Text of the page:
My long distance 3-year boyfriend broke up with me 3 weeks ago. We had been dating from his sophomore year in college until now; I had stayed home and he went to school 3 hours away. I would visit whenever I could, and he would come home for breaks. We became really close and honestly the relationship was really easy. He never cheated and he always called and texted. And I thought waiting for him to come home was right. Yet, 3 years later, we are both 10 min away from each other and he decided to break up with me 7 days before V-Day. He said he was sorry because he should be feeling more confident about our relationship. He doesn’t think he’s ready for the seriousness that a 3-year relationship means. I am his second girlfriend, and he feels that he cannot become more serious until he dates other people.
Now my question is, if he broke up with me to date other people then WHY is he still acting like we did when we were dating? Instead of going out on a Thursday night with his guy friends and picking up chicks he is at my house watching TV. He texts me constantly, and is writing on my Facebook more now than he did when we were dating.
I confronted him today and asked him what was going on but all he could say is that he was so sorry and he didn’t know what he wants. I cut him off from my Facebook, and deleted him from my phone but something just doesn’t feel right. This is the first guy I have ever been with that I wanted to fight for, but I don’t see how that is going to help. I don’t know what my next steps are from here, and being out of school and stuck at home I have no rebound to consider. DO I try and be friends with him? Or cut him off and just move on?
3 years, s’long time to be a champion girlfriend (first person who gets that reference, write in and I will personally send you a prize).
A long distance relationship for that amount of time can sometimes be seen as more of the CZ or Splenda to the real deal. A lot of people use long distance over a long period of time as a safety net from putting themselves out there. It becomes a protective bubble. This avoids the possibility of getting hurt and dealing with the complexities/intricacies/intimacies of a face-to-face relationship. Then, when the distance disappears, the bubble bursts.
I’m not saying all long distance relationships are BS. Not in the least. I’ve known plenty where the two people involved came back together and re-discovered each other. They also discovered that how they’d grown while apart didn’t exclude them from growing together from that moment of reunion. However, I’ve known a bunch that was more like the ones described in the paragraph above. Based on what you’ve told me, yours seems to fall into the “category” of the former.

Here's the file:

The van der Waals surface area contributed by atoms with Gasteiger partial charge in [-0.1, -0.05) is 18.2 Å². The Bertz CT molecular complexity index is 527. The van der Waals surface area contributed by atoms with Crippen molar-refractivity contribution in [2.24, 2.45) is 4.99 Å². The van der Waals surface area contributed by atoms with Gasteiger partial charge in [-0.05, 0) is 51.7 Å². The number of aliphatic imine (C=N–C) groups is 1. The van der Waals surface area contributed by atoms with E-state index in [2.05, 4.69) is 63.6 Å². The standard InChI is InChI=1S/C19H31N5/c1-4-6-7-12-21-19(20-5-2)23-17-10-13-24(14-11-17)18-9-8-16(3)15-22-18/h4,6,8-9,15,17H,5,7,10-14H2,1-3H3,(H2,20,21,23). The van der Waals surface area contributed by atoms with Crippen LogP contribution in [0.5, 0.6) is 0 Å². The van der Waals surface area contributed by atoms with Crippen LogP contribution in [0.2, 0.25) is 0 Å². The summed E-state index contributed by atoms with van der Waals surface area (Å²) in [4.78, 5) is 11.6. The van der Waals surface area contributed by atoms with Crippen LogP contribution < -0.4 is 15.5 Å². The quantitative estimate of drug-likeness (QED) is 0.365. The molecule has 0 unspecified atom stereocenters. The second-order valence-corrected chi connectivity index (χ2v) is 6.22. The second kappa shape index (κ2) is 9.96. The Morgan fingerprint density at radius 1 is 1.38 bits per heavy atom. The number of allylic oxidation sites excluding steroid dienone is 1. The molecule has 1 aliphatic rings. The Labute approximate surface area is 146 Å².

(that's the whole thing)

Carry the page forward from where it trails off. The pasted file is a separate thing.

The old saying that girls mature faster than guys, well, it’s true. There’s this idea put into a guy’s head, or so it seems, that if he doesn’t have sex with at least a half dozen women or is involved in less than five relationships then there’s no possible way he can be ready to settle down into something meaningful. Now that is BS.
When you find the right person, been together for years, grown together for years, fill voids, and challenge each other into becoming the best version of yourself you’ve ever known yourself to be, then it’s right. I don’t care if that’s your first girlfriend or your hundredth. But your boy seems to have drunk the convoluted “manswer” Kool-Aid.
I think you’re on a good path. You can’t sit idly by and twiddle your thumbs while he figures out what he wants. You’ve got to determine for yourself what you want. If that is him, then by all means fight for him. If he’s not worth the crap he’s making you go through, then move on.
I’m a believer in having and making choices. No matter the situation, one’s always there. Just because right now you feel like you don’t have a rebound and you might be depressed about being back with your folks after school (which millions of college kids are doing these days, so don’t feel ashamed about that) doesn’t mean you have to take him back.
It can feel like your options are limited. It can seem like there’re only two paths and neither is appealing. It might be the reality or it might, in part, be your own judging of yourself. But you can still choose. Don’t choose out of default or feeling trapped. That will limit your possibilities and that will take away your confidence in being able to make decisions for your life.
So I say reevaluate your options, come at it from a fresh place with as fresh a perspective as you can. It sounds like you’ve already taken great steps to get there. Once you’re there, make the choice. My choice would be to move on. But only you are you. So only you can make the best choice for you.
Letting it bleed,
[He's good, right? Check out The Dude's other insights into the male mind right here.]